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For trout fishing in
April 16, 2015
these are the good old days
If waiting until Saturday, May 9, for the
walleye opener seems like an exercise in extreme patience, an entirely
different type of fishing can be found after a short hike to the bank
of a southeastern Minnesota trout stream.
“The Minnesota stream trout opener is Saturday,
April 18, and the southeastern part of the state is an angler’s
paradise for anyone willing to park the boat and do some walking and
wading,” said Vaughn Snook, Lanesboro assistant area fisheries manager
with the Minnesota Department of Natural Resources. “The area has more
than 700 miles of designated trout streams.”
Anglers can find all three of Minnesota’s trout
species in southeastern streams: brook trout, the only native species;
brown trout, the most abundant, with reports of 30-inch monsters
caught each year; and rainbow trout, stocked in catchable sizes where
angling pressure is high.
Places to fish in the southeast also are ample.
With 221 miles of angler easements – land along streams that’s
privately owned but open for fishing – access to trout streams is
readily available. State parks such as Whitewater, Forestville Mystery
Cave and Beaver Creek Valley also provide quality cold-water angling
The DNR publishes a booklet of maps
highlighting where to access streams in the southeast. The maps also
are available at www.mndnr.gov/fishing/trout_streams by clicking on
southern Minnesota maps.
“With this year’s early spring, anglers should
find conditions favorable for an excellent opener,” Snook said. “The
absence of a late snowmelt or heavy rains means waters should be clear
and easy to wade.”
Warmer temperatures will likely mean more
active fish. There are even reports of some early insect hatches,
adding an element of interest for fly-fishing anglers who may try to
“match the hatch.” Anglers can check with DNR area fisheries offices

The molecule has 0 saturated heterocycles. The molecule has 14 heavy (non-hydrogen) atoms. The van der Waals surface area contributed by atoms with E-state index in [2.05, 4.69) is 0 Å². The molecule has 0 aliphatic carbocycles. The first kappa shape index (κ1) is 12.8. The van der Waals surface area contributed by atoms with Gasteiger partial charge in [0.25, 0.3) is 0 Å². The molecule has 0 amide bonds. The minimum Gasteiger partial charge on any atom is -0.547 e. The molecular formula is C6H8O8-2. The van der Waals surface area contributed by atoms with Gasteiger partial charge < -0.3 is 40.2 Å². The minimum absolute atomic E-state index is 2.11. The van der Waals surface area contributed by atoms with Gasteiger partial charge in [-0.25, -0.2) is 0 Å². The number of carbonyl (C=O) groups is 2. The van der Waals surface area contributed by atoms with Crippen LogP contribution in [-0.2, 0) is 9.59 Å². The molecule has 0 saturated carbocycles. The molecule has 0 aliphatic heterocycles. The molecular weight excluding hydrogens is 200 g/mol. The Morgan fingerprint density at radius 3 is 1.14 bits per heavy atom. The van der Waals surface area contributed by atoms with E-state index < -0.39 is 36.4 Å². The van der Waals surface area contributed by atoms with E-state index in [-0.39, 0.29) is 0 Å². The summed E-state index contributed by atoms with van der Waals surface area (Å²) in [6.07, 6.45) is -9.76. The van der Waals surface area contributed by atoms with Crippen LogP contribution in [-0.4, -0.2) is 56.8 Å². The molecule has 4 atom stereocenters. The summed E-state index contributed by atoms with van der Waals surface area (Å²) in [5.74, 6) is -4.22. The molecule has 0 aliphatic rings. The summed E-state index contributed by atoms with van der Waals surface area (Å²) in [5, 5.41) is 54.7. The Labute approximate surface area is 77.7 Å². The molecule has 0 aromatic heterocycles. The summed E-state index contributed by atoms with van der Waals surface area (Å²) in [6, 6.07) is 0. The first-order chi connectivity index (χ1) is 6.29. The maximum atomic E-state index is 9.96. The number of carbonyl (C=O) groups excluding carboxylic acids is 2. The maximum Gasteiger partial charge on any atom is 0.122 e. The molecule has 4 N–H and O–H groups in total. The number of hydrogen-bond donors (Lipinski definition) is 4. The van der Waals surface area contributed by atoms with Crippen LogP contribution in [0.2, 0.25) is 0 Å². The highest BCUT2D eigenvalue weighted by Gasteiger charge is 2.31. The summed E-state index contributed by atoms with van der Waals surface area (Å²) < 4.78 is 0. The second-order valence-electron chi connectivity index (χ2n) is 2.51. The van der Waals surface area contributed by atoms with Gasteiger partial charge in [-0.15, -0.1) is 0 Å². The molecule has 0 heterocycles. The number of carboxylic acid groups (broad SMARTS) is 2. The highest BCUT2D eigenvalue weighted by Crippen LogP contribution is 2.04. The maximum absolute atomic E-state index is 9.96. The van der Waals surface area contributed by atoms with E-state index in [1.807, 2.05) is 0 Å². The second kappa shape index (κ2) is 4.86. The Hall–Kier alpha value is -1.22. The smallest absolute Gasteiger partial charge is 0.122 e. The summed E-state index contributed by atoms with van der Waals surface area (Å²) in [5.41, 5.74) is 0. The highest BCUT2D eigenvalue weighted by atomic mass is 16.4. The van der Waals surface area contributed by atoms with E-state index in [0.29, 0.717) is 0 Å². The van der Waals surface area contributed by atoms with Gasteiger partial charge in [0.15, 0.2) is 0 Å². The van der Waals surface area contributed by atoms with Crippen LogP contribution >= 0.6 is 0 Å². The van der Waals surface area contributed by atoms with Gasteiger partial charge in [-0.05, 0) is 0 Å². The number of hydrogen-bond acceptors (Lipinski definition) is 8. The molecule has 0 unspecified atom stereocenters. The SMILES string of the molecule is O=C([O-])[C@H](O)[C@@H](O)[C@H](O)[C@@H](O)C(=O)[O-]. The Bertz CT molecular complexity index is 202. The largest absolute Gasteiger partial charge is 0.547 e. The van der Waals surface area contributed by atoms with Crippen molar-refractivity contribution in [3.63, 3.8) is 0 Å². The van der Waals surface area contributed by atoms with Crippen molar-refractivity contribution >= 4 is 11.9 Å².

in Lanesboro or Lake City for current conditions.
The southeast’s prominence as a cold-water
destination is largely the result of the area’s unique geology.
Fractured limestone bedrock – or karst – gives rise to numerous
underground streams that bubble up as springs, providing the cold,
clean water needed by trout. A wet cycle over the past few decades has
helped recharge those springs.
Better land use practices within the largely
agricultural watersheds of southeastern Minnesota streams also have
benefitted water quality. And in-stream improvement projects
undertaken by the DNR in partnership with Trout Unlimited have helped
provide more trout habitat. The result is some of the best trout
fishing anywhere in the upper Midwest.
“These streams represent a real success story,”
Snook said. “With twice as many fish per mile now as back in the 1970s
and 1980s, these are the good old days when it comes to trout fishing
in southeastern Minnesota.”
Anglers need a trout stamp when fishing in
designated trout lakes and streams, unless they are 65 or older, or
younger than 18, or are fishing with a valid 24- or 72-hour license,
or are otherwise exempt from fishing license requirements.
Anglers fishing a nondesignated trout lake or
stream do not need a trout stamp unless they are trying to catch trout
or decide to keep one. Anglers 65 or older, or younger than 18, or
fishing with a valid 24- or 72-hour license, do not need a trout stamp
to fish for or keep trout anywhere. The stamp adds $10 to the cost of
a fishing license, and for an additional 75 cents anglers can have the
pictorial stamp mailed to them.
More information on trout
fishing can be found at www.mndnr.gov/fishmn/trout.
DNR awards more trap range grants -
April 16, 2015
The Minnesota Department of Natural Resources
has issued $823,359 in a second round of trap range grants to 29
facilities across the state as part of a statewide effort to promote
the development and enhancement of trap-shooting facilities.
There were 26 small trap range grants approved
for funding totaling $323,627. Three grants larger than $25,000 were
also approved for funding totaling $499,732. That compares to 41 small
trap range grants totaling $400,000 last year. Small grants range from
$2,500 to $25,000, while large grants begin at $25,000.
The Minnesota Legislature last year authorized
more than $2 million for matching grants to recreational shooting
clubs for developing or rehabilitating trap shooting sports facilities
for public use, with an emphasis on enhancing youth participation
“We funded a lot of worthy projects from the
first two rounds of grants,” said Chuck Niska, DNR shooting range
program coordinator. “We still have approximately $1 million remaining
for round three as well.”
Development of the grants program follows a
significant rise in youth trap shooting, especially by high school
students who are part of a statewide league. Existing trap ranges